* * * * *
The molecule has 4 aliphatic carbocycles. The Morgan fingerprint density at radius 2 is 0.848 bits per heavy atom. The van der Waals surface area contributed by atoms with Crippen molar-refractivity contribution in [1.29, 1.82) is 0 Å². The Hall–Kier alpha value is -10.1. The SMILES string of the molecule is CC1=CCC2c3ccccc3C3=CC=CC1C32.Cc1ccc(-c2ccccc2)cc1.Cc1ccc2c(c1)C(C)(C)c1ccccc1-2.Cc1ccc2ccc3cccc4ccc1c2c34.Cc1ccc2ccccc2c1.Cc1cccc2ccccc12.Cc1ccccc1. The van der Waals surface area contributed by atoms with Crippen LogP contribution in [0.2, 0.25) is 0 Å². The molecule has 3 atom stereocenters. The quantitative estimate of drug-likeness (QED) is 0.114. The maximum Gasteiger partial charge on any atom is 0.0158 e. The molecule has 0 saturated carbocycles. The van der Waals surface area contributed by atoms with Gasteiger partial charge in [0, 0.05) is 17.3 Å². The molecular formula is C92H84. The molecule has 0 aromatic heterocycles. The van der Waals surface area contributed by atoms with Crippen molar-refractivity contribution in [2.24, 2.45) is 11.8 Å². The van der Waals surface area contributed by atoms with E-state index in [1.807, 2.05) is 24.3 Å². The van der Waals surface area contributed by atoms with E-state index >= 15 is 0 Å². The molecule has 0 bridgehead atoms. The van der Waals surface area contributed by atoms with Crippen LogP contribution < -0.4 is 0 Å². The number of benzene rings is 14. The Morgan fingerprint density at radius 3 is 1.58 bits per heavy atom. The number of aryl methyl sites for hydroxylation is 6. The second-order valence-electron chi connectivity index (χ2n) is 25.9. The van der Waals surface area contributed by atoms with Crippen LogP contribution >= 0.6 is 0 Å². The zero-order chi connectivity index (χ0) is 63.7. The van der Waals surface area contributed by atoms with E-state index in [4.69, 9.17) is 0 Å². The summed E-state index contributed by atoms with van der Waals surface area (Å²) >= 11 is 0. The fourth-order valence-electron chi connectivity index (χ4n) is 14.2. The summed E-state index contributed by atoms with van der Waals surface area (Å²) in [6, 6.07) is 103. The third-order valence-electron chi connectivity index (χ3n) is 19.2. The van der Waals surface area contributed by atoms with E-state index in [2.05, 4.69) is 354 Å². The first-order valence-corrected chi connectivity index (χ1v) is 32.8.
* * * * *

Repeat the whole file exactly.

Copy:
The molecule has 4 aliphatic carbocycles. The Morgan fingerprint density at radius 2 is 0.848 bits per heavy atom. The van der Waals surface area contributed by atoms with Crippen molar-refractivity contribution in [1.29, 1.82) is 0 Å². The Hall–Kier alpha value is -10.1. The SMILES string of the molecule is CC1=CCC2c3ccccc3C3=CC=CC1C32.Cc1ccc(-c2ccccc2)cc1.Cc1ccc2c(c1)C(C)(C)c1ccccc1-2.Cc1ccc2ccc3cccc4ccc1c2c34.Cc1ccc2ccccc2c1.Cc1cccc2ccccc12.Cc1ccccc1. The van der Waals surface area contributed by atoms with Crippen LogP contribution in [0.2, 0.25) is 0 Å². The molecule has 3 atom stereocenters. The quantitative estimate of drug-likeness (QED) is 0.114. The maximum Gasteiger partial charge on any atom is 0.0158 e. The molecule has 0 saturated carbocycles. The van der Waals surface area contributed by atoms with Gasteiger partial charge in [0, 0.05) is 17.3 Å². The molecular formula is C92H84. The molecule has 0 aromatic heterocycles. The van der Waals surface area contributed by atoms with Crippen molar-refractivity contribution in [2.24, 2.45) is 11.8 Å². The van der Waals surface area contributed by atoms with E-state index in [1.807, 2.05) is 24.3 Å². The van der Waals surface area contributed by atoms with E-state index >= 15 is 0 Å². The molecule has 0 bridgehead atoms. The van der Waals surface area contributed by atoms with Crippen LogP contribution < -0.4 is 0 Å². The number of benzene rings is 14. The Morgan fingerprint density at radius 3 is 1.58 bits per heavy atom. The number of aryl methyl sites for hydroxylation is 6. The second-order valence-electron chi connectivity index (χ2n) is 25.9. The van der Waals surface area contributed by atoms with Crippen LogP contribution >= 0.6 is 0 Å². The zero-order chi connectivity index (χ0) is 63.7. The van der Waals surface area contributed by atoms with E-state index in [4.69, 9.17) is 0 Å². The summed E-state index contributed by atoms with van der Waals surface area (Å²) >= 11 is 0. The fourth-order valence-electron chi connectivity index (χ4n) is 14.2. The summed E-state index contributed by atoms with van der Waals surface area (Å²) in [6, 6.07) is 103. The third-order valence-electron chi connectivity index (χ3n) is 19.2. The van der Waals surface area contributed by atoms with E-state index in [2.05, 4.69) is 354 Å². The first-order valence-corrected chi connectivity index (χ1v) is 32.8.